Friday’s shooting in the Bavarian city of Munich, in which 18-year-old David Ali Sonboly killed nine people, and himself, was the result of protracted planning, with German officials saying they believe he spent a solid year ahead of time planning the shooting.
Sonboly was described as mentally-disturbed and a victim of bullying, who told classmates in the past that one day he would “kill them all.” He was said to have been obsessed with mass shootings, and officials say it is probable he timed the attack for the five year anniversary of Anders Breivik’s massacre in Norway.
This is fueling a lot of debate among policy-makers, who usually focus heavily on surveilling those who were potentially radicalized, and are now trying to figure out what actions they can take to prevent incidents caused by the mentally ill. Needless to say, this is likely to involve the further demonisation of “loners” as threats, and add to the stigma of mental illness.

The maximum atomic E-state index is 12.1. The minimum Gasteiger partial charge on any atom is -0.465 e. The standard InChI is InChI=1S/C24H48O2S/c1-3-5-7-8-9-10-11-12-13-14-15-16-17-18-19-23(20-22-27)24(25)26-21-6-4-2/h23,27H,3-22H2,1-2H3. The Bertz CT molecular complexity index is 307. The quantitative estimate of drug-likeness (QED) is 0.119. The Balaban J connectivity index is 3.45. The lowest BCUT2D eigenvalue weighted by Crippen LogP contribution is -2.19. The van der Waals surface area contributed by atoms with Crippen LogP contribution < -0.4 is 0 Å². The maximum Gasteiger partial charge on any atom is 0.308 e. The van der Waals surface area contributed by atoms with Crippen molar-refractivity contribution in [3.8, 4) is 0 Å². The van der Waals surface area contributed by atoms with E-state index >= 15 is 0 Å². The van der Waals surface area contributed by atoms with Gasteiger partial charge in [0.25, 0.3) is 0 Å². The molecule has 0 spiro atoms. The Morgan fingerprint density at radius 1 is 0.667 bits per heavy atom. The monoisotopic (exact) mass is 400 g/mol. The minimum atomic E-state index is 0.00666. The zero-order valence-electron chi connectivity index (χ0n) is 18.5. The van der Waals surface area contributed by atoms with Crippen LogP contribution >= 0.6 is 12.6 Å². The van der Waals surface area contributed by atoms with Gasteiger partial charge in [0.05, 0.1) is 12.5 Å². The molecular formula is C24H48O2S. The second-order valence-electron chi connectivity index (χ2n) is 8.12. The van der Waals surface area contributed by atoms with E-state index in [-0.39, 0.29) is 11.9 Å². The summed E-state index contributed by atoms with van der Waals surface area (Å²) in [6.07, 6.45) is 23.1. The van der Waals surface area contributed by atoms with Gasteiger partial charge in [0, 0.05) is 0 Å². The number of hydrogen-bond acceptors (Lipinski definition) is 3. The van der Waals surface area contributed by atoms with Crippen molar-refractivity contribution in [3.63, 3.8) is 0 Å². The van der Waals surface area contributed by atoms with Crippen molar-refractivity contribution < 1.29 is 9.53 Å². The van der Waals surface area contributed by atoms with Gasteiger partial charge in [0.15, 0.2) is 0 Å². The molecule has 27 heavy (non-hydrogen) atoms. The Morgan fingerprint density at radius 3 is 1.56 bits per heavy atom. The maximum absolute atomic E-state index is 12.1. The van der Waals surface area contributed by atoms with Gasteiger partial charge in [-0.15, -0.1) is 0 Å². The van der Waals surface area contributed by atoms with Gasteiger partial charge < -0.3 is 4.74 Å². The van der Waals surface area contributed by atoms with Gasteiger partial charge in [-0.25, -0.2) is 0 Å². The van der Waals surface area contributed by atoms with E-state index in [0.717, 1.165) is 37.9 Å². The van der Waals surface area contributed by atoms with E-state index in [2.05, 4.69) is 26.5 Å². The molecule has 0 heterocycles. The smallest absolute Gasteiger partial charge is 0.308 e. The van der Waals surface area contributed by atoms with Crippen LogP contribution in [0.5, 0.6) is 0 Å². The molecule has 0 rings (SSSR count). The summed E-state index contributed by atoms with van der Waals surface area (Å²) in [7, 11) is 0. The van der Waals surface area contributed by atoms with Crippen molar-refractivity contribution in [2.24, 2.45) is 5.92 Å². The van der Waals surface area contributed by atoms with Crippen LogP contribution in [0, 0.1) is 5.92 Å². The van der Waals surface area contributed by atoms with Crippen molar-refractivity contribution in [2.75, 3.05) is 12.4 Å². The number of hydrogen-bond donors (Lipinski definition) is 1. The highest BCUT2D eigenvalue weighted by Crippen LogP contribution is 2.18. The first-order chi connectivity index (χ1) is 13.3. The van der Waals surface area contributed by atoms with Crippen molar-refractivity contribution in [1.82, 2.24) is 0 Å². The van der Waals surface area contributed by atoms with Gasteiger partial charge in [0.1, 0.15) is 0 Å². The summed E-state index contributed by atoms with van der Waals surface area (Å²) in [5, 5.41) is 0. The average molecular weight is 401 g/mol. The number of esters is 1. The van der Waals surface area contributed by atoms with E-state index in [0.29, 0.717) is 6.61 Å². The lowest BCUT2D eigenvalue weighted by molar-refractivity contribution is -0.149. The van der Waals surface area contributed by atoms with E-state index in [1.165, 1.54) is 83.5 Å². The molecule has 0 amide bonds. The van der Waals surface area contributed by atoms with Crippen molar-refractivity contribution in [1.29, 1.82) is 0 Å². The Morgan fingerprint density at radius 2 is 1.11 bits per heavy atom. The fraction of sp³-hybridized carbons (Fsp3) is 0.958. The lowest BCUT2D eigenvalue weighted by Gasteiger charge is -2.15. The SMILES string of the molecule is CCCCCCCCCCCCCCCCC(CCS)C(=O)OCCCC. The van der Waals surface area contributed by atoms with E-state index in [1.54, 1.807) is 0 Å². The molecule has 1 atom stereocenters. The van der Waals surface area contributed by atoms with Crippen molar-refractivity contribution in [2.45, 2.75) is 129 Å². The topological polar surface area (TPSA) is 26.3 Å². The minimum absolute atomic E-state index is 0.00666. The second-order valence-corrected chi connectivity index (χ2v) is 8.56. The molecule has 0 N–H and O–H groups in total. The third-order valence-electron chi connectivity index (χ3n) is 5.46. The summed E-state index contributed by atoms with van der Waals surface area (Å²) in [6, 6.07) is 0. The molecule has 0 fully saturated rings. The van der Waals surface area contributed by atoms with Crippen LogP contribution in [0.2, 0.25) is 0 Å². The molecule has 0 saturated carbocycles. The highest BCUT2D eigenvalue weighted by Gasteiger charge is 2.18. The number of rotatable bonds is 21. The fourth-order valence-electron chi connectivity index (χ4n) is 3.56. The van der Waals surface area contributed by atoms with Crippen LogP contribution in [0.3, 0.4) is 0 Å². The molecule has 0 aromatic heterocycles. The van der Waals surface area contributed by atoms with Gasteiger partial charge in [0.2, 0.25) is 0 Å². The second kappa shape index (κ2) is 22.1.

In the meantime, police arrested a 16-year-old friend of Sonboly as a “possible tacit accomplice,” which essentially just means he conceivably should’ve known an attack might happen, and is being punished for not both predicting the attack and informing police of it.
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